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USA to uk convert

Discussion in 'General Electronics Discussion' started by Trinityfox, Aug 28, 2016.

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  1. Trinityfox

    Trinityfox

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    Aug 28, 2016
    Hi, not sure if anyone can help.

    My partner purchased a kettle for our new house and we didn't realise until we moved in that it's a USA kettle, 1500 watts, 60hz and 120v. Is there any way to get this to work in the uk?

    Thanks in advance for any advice
     
  2. Externet

    Externet

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    Aug 24, 2009
    A transformer 240--->120 would be too expensive at >1500W, costlier than the kettle.

    A 1500W / 120V light bulb or heater/toaster/resistor in series with the kettle would be akward.

    Check at appliance parts places if the kettle heater element is replaceable with a proper 230V equal. There is no reason for that part to be prohibitively expensive, and no reason to be unavailable.
     
  3. Minder

    Minder

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    Apr 24, 2015
    You could either build or otherwise obtain a power triac (dimmer style) switch and run it ~50%.
    Another option that may work for you is obtain a single power diode (half wave) and place this in series with the kettle, you would have to construct it in a suitable enclosure or box, although a rough solution, a kettle element is a fairly tolerant device.
    M.
     
  4. Alec_t

    Alec_t

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    Jul 7, 2015
    If you go with the diode, it would need to be one rated for at least 15A @ at least 400PIV. It will dissipate ~9W so will get hot and need a fair-size heatsink. The enclosure would need to allow for this.
    Since current peaks (~13.4A) will exceed the 13A rating of a standard UK appliance plug, you may have problems with the 13A plug fuse popping.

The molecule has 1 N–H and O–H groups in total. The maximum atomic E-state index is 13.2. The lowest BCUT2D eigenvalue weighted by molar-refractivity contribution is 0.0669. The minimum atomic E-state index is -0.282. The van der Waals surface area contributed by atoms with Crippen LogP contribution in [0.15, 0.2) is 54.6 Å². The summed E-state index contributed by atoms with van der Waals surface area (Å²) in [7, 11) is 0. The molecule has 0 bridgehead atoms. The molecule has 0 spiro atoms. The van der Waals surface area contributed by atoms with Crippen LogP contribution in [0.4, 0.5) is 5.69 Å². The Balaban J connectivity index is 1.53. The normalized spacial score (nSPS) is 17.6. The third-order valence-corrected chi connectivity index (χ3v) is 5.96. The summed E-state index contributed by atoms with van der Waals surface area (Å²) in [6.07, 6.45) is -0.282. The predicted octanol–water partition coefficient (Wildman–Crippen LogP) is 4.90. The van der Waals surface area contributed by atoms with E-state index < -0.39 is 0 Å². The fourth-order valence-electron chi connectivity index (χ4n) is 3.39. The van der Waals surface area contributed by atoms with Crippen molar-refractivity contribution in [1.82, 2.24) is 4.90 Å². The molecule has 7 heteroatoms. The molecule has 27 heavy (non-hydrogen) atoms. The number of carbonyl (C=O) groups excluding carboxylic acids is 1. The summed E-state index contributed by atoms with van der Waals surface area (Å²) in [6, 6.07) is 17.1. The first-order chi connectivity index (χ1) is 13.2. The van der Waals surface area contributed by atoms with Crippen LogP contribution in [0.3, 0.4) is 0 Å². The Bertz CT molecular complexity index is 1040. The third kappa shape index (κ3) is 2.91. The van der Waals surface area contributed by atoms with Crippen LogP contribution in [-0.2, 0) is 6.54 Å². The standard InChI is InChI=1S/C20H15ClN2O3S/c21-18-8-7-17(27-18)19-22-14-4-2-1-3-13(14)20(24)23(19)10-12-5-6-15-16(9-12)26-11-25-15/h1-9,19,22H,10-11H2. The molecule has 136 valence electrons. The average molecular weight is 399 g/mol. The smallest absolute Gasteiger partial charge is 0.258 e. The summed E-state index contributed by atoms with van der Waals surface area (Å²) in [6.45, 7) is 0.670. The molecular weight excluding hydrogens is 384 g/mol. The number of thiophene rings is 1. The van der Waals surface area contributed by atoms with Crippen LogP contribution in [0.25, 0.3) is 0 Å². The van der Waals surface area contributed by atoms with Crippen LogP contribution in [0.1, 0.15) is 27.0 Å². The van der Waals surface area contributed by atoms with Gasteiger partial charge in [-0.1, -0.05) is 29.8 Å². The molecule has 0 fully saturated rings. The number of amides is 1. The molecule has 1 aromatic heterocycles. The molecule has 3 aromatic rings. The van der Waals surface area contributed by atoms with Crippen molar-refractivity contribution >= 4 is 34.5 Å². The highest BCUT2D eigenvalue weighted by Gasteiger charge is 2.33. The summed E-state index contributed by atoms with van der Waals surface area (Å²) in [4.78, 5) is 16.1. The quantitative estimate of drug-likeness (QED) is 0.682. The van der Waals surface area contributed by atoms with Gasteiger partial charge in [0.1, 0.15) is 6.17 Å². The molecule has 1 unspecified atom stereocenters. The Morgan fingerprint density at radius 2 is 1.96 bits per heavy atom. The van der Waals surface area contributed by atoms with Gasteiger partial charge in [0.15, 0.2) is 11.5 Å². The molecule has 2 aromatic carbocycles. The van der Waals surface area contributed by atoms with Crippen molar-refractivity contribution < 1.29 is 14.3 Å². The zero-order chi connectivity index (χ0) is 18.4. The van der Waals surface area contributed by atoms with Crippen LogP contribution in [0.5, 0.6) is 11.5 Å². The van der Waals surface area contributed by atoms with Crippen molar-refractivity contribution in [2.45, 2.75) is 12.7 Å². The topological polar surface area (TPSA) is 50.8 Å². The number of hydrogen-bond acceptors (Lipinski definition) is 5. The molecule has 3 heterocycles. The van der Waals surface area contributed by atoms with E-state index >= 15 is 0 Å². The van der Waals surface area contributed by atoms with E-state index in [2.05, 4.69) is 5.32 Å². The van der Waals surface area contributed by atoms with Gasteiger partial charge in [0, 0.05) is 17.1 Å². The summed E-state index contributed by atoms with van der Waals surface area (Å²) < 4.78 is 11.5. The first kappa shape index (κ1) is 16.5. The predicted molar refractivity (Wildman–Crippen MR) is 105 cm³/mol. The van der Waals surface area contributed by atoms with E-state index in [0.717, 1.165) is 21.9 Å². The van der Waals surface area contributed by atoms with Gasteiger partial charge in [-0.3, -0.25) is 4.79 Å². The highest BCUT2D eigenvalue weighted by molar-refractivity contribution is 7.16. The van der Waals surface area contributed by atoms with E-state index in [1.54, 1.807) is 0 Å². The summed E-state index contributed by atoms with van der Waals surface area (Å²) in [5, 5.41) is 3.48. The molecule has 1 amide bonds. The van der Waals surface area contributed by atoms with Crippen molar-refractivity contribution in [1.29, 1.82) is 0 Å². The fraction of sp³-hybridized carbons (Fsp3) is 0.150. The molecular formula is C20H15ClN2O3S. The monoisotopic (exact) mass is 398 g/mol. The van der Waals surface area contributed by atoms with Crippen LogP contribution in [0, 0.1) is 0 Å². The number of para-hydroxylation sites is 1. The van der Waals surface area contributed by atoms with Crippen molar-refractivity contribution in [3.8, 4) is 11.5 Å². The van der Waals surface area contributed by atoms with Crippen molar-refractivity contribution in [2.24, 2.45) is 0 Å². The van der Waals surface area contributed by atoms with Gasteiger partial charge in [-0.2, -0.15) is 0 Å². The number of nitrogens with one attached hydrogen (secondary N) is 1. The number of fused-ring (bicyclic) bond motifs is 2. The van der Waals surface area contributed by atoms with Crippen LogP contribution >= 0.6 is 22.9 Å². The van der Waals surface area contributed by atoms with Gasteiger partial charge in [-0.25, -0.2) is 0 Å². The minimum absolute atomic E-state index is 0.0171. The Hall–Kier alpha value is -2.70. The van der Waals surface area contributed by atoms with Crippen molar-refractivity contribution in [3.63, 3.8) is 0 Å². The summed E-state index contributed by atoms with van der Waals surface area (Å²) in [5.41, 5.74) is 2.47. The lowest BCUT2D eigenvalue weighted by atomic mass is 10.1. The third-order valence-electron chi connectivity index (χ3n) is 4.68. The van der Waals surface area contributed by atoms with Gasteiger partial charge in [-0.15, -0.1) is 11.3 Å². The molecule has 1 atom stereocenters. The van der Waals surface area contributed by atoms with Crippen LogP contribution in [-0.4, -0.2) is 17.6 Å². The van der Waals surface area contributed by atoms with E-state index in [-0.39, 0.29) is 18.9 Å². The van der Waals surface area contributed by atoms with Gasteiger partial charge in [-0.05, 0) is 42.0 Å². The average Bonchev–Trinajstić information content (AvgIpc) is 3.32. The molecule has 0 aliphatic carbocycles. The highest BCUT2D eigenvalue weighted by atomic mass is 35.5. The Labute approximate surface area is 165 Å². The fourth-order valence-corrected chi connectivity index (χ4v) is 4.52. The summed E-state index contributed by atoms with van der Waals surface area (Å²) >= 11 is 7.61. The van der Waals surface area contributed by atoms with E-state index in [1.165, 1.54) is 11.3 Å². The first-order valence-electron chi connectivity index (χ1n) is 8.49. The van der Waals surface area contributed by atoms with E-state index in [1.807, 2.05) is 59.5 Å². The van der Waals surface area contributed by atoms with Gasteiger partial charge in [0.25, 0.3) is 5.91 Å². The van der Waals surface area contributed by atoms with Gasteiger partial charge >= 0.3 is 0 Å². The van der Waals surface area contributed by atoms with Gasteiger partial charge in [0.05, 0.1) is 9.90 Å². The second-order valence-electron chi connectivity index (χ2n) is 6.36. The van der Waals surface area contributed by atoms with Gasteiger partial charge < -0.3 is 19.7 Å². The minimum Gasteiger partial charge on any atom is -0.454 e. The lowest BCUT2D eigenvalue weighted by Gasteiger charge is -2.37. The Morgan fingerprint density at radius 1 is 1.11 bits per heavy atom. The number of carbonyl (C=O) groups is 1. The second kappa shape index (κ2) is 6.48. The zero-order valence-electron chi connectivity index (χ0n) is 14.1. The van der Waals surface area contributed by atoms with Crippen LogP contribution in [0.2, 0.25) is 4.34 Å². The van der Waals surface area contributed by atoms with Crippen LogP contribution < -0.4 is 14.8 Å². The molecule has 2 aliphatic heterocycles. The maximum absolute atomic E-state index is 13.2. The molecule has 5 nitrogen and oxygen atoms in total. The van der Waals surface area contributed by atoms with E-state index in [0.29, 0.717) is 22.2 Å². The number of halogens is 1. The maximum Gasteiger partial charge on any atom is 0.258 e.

A replacement element, as suggested above, would be a safer option.
     
    Last edited: Aug 28, 2016
  5. Minder

    Minder

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    I don't see the average 13a plug fuse being fast-blo type? Not from my experience.
    It would cheap and easy to rig up and try before going ahead with a enclosed version.
    M.
     
  6. Alec_t

    Alec_t

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    Jul 7, 2015
    Agreed. Average current would be around 6A, so a standard fuse should be ok.
     
  7. BobK

    BobK

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    Jan 5, 2010
    Tell my why my logic is wrong. Using a diode:

    You get the full voltage and current half the time. But both of these are double when you put 240V into a resistor as opposed to 120V. So you get 4 times the power half the time, or 2 times the average power at 240V with a diode compared to 120V without a diode.

    Bob
     
  8. Sunnysky

    Sunnysky

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    Jul 15, 2016
    You could boil water faster until the fuse or breaker blows.
     
  9. BobK

    BobK

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    Jan 5, 2010
    So you agree with me, that a diode would cause it to operate at twice the power it was designed for? Or are you talking about running it directly from 240V? The comment would apply to either.

    Bob
     
  10. Sunnysky

    Sunnysky

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    Jul 15, 2016
    I agree.

    The diode would conduct 2x expected peak current and 1x the RMS current but power only half the time and thus only 2x power average into the load causing temperature rise to almost double at the heater surface and stress the element from 3kW.